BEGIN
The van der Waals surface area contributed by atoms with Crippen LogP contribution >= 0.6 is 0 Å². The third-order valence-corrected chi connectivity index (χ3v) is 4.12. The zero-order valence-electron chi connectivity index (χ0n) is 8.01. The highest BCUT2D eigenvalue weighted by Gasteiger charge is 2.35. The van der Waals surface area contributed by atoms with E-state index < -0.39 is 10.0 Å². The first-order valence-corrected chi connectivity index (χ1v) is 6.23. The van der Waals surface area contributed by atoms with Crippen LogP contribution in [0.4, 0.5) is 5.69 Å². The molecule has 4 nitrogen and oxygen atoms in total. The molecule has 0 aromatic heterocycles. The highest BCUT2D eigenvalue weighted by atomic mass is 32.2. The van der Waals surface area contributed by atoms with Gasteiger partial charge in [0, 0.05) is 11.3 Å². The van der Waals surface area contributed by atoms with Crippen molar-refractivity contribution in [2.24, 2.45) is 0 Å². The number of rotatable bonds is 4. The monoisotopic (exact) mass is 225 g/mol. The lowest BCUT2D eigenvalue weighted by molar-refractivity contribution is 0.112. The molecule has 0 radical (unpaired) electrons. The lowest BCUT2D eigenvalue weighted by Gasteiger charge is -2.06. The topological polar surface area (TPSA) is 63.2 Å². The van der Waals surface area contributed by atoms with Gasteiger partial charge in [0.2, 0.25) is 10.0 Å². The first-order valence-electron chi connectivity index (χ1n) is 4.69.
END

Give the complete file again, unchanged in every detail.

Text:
The van der Waals surface area contributed by atoms with Crippen LogP contribution >= 0.6 is 0 Å². The third-order valence-corrected chi connectivity index (χ3v) is 4.12. The zero-order valence-electron chi connectivity index (χ0n) is 8.01. The highest BCUT2D eigenvalue weighted by Gasteiger charge is 2.35. The van der Waals surface area contributed by atoms with E-state index < -0.39 is 10.0 Å². The first-order valence-corrected chi connectivity index (χ1v) is 6.23. The van der Waals surface area contributed by atoms with Crippen LogP contribution in [0.4, 0.5) is 5.69 Å². The molecule has 4 nitrogen and oxygen atoms in total. The molecule has 0 aromatic heterocycles. The highest BCUT2D eigenvalue weighted by atomic mass is 32.2. The van der Waals surface area contributed by atoms with Gasteiger partial charge in [0, 0.05) is 11.3 Å². The van der Waals surface area contributed by atoms with Crippen molar-refractivity contribution in [2.24, 2.45) is 0 Å². The number of rotatable bonds is 4. The monoisotopic (exact) mass is 225 g/mol. The lowest BCUT2D eigenvalue weighted by molar-refractivity contribution is 0.112. The molecule has 0 radical (unpaired) electrons. The lowest BCUT2D eigenvalue weighted by Gasteiger charge is -2.06. The topological polar surface area (TPSA) is 63.2 Å². The van der Waals surface area contributed by atoms with Gasteiger partial charge in [0.2, 0.25) is 10.0 Å². The first-order valence-electron chi connectivity index (χ1n) is 4.69.